Oh what a joy to sew with cotton again, what a joy what a joy what a joy!
Its good to go outside of ones comfort zone, but boy is it good to get back inside too. I can’t believe how much I enjoyed working with this 100% indian print cotton again, it was like saying hello to an old friend. However I have to add that I think I got a little too complacent and things went a bit pear shape on the sleeve insertion at the shoulders. So I had to do some unpicking on both shoulders, but even that was pleasant. So much easier to unpick on this fabric than it is to even try on the jersey stuff!
I picked this gorgeous fabric up from the wonderful La La Rookh workshop in St Leonards. Totally recommend a visit if you get a chance.
Always so difficult for me to capture the true colour.
A close up of the pattern.
I restrained myself and only bought a meter and a half instead of 3 meters as I was tempted to do. And of course I now wish I had bought 3m, oh well, hopefully I can still get more.
Picture taken in sunlight, don’t know if it helps with capturing the colour or not.
Its a sort of khaki’ish browny green. I used a fairly vibrant greenish thread which matches well with the little dots in the middle of the pattern. Its a good job I don’t have to describe colours to people on a daily basis!
Thats 10 short sleeve tops. I think thats probably enough for now. Keep your eyes peeled for something a little different in the near future…
As I love the last jersey top I made so much I decided to make another. You might remember though that I hated the making process very very much! But I decided it was worth the pain. And then I started making it and quickly decided I really really hated working with jersey and this better be worth it once more…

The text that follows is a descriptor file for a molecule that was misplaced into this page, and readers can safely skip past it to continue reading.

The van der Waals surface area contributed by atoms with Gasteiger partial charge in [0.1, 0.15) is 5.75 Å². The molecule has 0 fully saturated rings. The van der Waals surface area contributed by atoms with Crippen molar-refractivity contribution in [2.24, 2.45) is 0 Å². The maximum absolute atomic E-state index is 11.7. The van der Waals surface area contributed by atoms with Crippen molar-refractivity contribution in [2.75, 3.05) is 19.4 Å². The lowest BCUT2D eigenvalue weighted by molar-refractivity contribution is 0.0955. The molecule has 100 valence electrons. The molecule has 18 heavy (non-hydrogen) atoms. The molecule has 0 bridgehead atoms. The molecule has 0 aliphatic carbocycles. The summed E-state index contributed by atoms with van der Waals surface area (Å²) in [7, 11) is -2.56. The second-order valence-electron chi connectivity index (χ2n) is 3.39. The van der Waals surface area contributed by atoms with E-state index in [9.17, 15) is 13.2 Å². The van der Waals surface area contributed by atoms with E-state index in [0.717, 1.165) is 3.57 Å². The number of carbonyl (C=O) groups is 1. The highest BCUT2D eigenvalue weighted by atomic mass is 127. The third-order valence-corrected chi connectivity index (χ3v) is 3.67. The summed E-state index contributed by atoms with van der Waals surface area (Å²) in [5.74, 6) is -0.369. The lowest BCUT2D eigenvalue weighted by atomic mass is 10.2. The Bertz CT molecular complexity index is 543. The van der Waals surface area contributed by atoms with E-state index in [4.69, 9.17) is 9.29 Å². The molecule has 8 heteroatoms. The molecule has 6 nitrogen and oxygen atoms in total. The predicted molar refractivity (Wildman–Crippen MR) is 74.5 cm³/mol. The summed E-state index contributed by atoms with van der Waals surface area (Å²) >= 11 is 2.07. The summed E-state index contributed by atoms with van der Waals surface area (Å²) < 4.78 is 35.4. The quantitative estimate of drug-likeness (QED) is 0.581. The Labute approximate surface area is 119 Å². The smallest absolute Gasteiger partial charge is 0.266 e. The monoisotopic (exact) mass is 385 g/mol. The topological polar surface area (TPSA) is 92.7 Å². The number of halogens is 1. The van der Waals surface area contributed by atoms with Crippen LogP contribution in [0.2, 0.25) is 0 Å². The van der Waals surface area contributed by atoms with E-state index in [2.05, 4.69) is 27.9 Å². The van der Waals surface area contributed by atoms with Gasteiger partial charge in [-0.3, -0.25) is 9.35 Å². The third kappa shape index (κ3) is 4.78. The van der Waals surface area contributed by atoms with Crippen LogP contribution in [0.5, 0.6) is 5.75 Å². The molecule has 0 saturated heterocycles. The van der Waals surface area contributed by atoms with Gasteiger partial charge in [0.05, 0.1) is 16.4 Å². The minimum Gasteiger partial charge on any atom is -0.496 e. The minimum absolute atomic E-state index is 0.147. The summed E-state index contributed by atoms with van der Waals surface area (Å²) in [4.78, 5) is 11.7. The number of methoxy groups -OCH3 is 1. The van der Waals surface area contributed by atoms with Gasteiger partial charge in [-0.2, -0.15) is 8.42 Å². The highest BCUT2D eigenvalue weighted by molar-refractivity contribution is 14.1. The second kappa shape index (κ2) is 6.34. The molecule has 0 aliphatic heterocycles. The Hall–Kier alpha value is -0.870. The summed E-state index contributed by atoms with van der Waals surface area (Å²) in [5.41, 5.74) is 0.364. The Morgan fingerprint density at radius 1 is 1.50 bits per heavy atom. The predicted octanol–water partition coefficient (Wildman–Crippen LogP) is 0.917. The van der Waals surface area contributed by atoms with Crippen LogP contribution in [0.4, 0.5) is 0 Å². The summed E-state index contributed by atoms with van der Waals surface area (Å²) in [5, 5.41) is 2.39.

I’m using the last of the jersey I bought from Merchant & Mills some time last year. And I’m very glad they no longer sell jersey as it will stop me being tempted to buy more.
As you can see I’m using tins as weights to hold the pattern whilst I cut round it. This is proving to be the best method.
Once again some problems with puckering at the shoulders, but I really don’t care.
Looks a bit bad here at the shoulders.
I’m not too happy with the bust darts either, they seem to sit a bit funny.
Doesn’t really show too much here. And doesn’t look too bad on. Its just that I know.
Side seams look a bit wonky, but once again doesn’t really show when being worn.
I think its safe to say I’m not overly impressed with it. I will wear it, and maybe I’ll grow to like it as much as I do the other one, but I’m not holding my breath!
(Sorry for the picture quality)
So I thought it would be a good idea to buy some more jersey fabric. I found some on Fabricgodmother.com, its a rather lovely jersey viscose, black with little white spots. I thought it might be nice to have a go at making one of my tops in a different type of fabric for a change. Thought it might be nice, HA!
The making of this top was a bit of a nightmare to say the least. I knew it would be a bit of a challenge but little did I realise just how much of a challenge. After all, I’ve worked with jersey before, back in the day when I was making those rectangle tops. It wasn’t difficult and in fact they were pretty easy to whip up, could make one in about 5 hours or less.
Like this one.
So I set about laying out my pattern pieces. That was when I remembered the first problem about working with jersey, the fact that when you fold it, the edges don’t usually line up nice and neat. If you try to get them to line up neatly you end up with a twisted fold. Not what you want. Once I finally got it to fold in a satisfactory manner, I set about placing the pattern pieces. As this fabric was 150cm wide I was able to get away with 1m of fabric, but only just.